Battle at Brcko crucial for Muslims in Bosnia
Bosnian forces advance toward Brezovo Polje in hopes of freeing Bosnian Muslim civilians tortured in a Serbian-run concentration camp.
New Straits Times
14 October 1992.
Wan A. Hulaimi
LONDON, Tues. — News coming from Bosanski Brod, which reportedly “fell” to Serbian forces last week, reveal the extent of co-operation now existing between Belgrade and Zagreb after a meeting between their two presidents in Geneva to slice up Bosnia-Herzegovina at the expense of the Muslims [Bosniaks].
While the world’s Press reported a fierce battle between Serbs and the mainly Croatian forces defending Bosanski Brod, Muslim sources were accusing Zagreb of surrendering the town to the Serbs in exchange for the Konavle peninsula, south of Dubrovnik.
One confirmation of this came last Sunday from a reporter for the Observer newspaper who reported that the fight for Bosanski Brod was a “peculiar kind of battle.”
“We saw only three corpses and a few smoking ruins. There was even an untouched Croat tank in a copse. The refinery was largely intact,” the reporter added.
Bosanski Brod, across the river from the Croatian industrial town of Slavonski Brod, is important to the Serbs in their attempt to open a corridor across northern Bosnia to areas they have captured in the west.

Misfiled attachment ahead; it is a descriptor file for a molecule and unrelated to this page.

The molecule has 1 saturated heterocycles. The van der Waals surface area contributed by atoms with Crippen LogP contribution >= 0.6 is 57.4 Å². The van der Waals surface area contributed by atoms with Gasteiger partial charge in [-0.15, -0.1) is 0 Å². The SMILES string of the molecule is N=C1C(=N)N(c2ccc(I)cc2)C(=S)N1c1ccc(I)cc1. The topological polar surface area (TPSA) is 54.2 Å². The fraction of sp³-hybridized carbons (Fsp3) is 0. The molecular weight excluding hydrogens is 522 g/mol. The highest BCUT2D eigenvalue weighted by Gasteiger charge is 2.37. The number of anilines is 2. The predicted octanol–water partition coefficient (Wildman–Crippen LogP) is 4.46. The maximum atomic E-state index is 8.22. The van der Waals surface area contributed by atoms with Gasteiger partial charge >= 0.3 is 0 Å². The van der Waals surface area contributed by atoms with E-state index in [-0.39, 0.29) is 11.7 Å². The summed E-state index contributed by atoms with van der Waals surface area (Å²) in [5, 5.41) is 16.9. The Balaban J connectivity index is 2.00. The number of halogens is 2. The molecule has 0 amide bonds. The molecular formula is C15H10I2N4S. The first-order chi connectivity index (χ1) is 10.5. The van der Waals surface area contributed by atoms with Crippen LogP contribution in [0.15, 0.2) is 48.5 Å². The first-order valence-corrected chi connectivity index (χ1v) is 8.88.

For the muslims, whose Government is under siege in Sarajevo, and whose forces are defending towns scattered over Bosnia-Herzegovina, this development means that they can no longer rely on their Croatian allies, and might have to fight the battle on two fronts from now on.
After Bosanski Brod, Serbian forces will now most certainly advance towards Brcko, in the northeast where the predominantly Muslim 108th brigade have been holding on most successfully against all odds.
Last Tuesday, the brigade started a counter-offensive which brought them almost to the centre of the town, inflicting heavy losses on the Serbs and capturing a large quantity of light and heavy artillery.
From there they are advancing towards Brezovo Polje, 12 kilometres away, an area once noted for the quality of its fish but n ow notorious for its concentration camp where Muslims have been brutalised and killed.
Reports coming from the front said the brigade had managed to breach the Serbian corridor in the north for some 20km by capturing villages, among them Loncari and Grbavica.
Other reports said that Pelagicevo had also been liberated by the mostly Muslim Brigade 107 from Orasje with important gains in firearms and artillery.
The Serbs, now entrenched in Bosanski Brod, will be advancing towards Brcko in an attempt to rout the 108th brigade and secure the northern corridor which will effectively isolate the Muslims in the South.
Further south from Brcko is Tuzla, the administrative centre of the northeast region of Bosnia.
Here, there are nearly 600,000 Muslims who are well organised but lack food, weapons, and winter clothing.
Bosnian Muslims believe that the Battle at Brcko will be a decisive one which will determine whether they can still have hope of saving a free Bosnia-Herzegovina or they will perish under a new and more vicious programme of “ethnic cleansing.”